The OCD Center of Los Angeles is a private, outpatient clinic specializing in Cognitive-Behavioral Therapy (CBT) for the treatment of OCD, Skin Picking Disorder, Trichotillomania, and related conditions. We offer the following services:

  • Individual Therapy
  • Low-Fee Group Therapy
  • Online Therapy
  • Phone Therapy
  • Home Visits
  • Intensive Outpatient Program
We treat adults, adolescents, and children, and offer services six days a week, including evenings and Saturdays. For more information, please contact one of our client coordinators at (310) 824-5200 (ext. 4), or click here to email us.
__________________________

OCD Center of Los Angeles
http://ocdla.com

(310) 824-5200

Written by
Kelley Franke, MA
and Tom Corboy, MFT

© 2016 OCD Center of Los Angeles

We will never share, rent or sell your personal information to third parties.

OCD Center of Los Angeles: 11620 Wilshire Blvd. #890, Los Angeles, California 90025, United States

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Habits

habits-wordle1

__________________________

Chains of habit are too light to be felt until they are too heavy to be broken.

~ Warren Buffett

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Habits

We all have habits. In fact, many habits, such as putting on your seatbelt or brushing your teeth, are beneficial. But those suffering with Skin Picking Disorder and Trichotillomania have habits that are anything but beneficial.

All habits – good or bad – include three components:

  • A cue, which triggers the habitual behavior to start.
  • The behavior itself, such as picking or pulling.
  • A reward, which “reinforces” the behavior, thus leading you to repeat it in the future.

This is called a “habit loop” and it is a crucial principle in understanding these conditions.

Habit Reversal Training (HRT) is one of the most important strategies used in changing your behavior and breaking habit loops. The first step in HRT, as discussed here in previous installments, is building awareness of your picking and pulling. Once a trigger is identified, it can act as a warning sign that you are about to engage in a destructive behavior.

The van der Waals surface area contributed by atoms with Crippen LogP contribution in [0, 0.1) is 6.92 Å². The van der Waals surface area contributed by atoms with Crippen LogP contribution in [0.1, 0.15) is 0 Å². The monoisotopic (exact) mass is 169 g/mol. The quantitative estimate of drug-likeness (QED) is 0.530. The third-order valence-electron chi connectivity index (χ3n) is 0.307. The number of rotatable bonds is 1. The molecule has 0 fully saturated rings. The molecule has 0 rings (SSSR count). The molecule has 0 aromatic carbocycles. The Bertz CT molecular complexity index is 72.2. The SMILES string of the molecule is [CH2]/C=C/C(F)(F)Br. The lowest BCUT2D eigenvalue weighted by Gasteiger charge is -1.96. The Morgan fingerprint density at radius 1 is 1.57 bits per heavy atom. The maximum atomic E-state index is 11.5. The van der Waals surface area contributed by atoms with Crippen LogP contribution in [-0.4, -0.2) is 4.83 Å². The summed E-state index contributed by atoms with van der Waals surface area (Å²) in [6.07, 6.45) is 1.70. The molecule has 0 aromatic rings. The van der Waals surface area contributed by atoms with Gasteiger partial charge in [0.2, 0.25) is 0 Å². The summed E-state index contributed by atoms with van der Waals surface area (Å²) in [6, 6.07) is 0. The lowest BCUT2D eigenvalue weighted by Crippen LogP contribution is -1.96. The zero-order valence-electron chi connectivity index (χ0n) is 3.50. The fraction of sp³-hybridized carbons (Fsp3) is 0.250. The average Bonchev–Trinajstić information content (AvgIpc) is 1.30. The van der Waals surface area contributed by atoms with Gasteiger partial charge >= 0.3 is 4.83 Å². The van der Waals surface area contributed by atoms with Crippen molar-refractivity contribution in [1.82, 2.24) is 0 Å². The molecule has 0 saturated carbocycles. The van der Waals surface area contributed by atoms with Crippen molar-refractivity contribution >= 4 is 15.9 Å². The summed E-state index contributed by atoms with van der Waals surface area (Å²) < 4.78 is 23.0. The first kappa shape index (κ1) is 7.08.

Using HRT, you learn to instead use a competing response to the trigger, rather than picking or pulling. This competing response should ideally be something that actively engages your hands, and which can be done easily in most situations. The immediate goal is to make picking or pulling more difficult, or even burdensome. Some examples of competing responses include squeezing a stress ball, knitting, writing, or painting. Basically, anything that keeps your hands away from your skin and hair!

By introducing this alternative behavior as a replacement for your habitual behavior, you interrupt the reinforcement, start the process of breaking the habit loop, and begin developing a new, non-damaging habit in its place. Additionally, some people use habit blockers such as gloves, to act as a further impediment to their picking and pulling.

It may take some time to find what works for you, and some things might work better than others depending on the given situation. As a result, you may at first find it difficult to consistently implement HRT, and may grow frustrated with yourself. But with repeated practice, you can learn to replace a destructive habit with one that is neutral or even positive. While HRT is seldom a solution in itself, it is a critical component of a long-term process of challenging these destructive, habitual behaviors.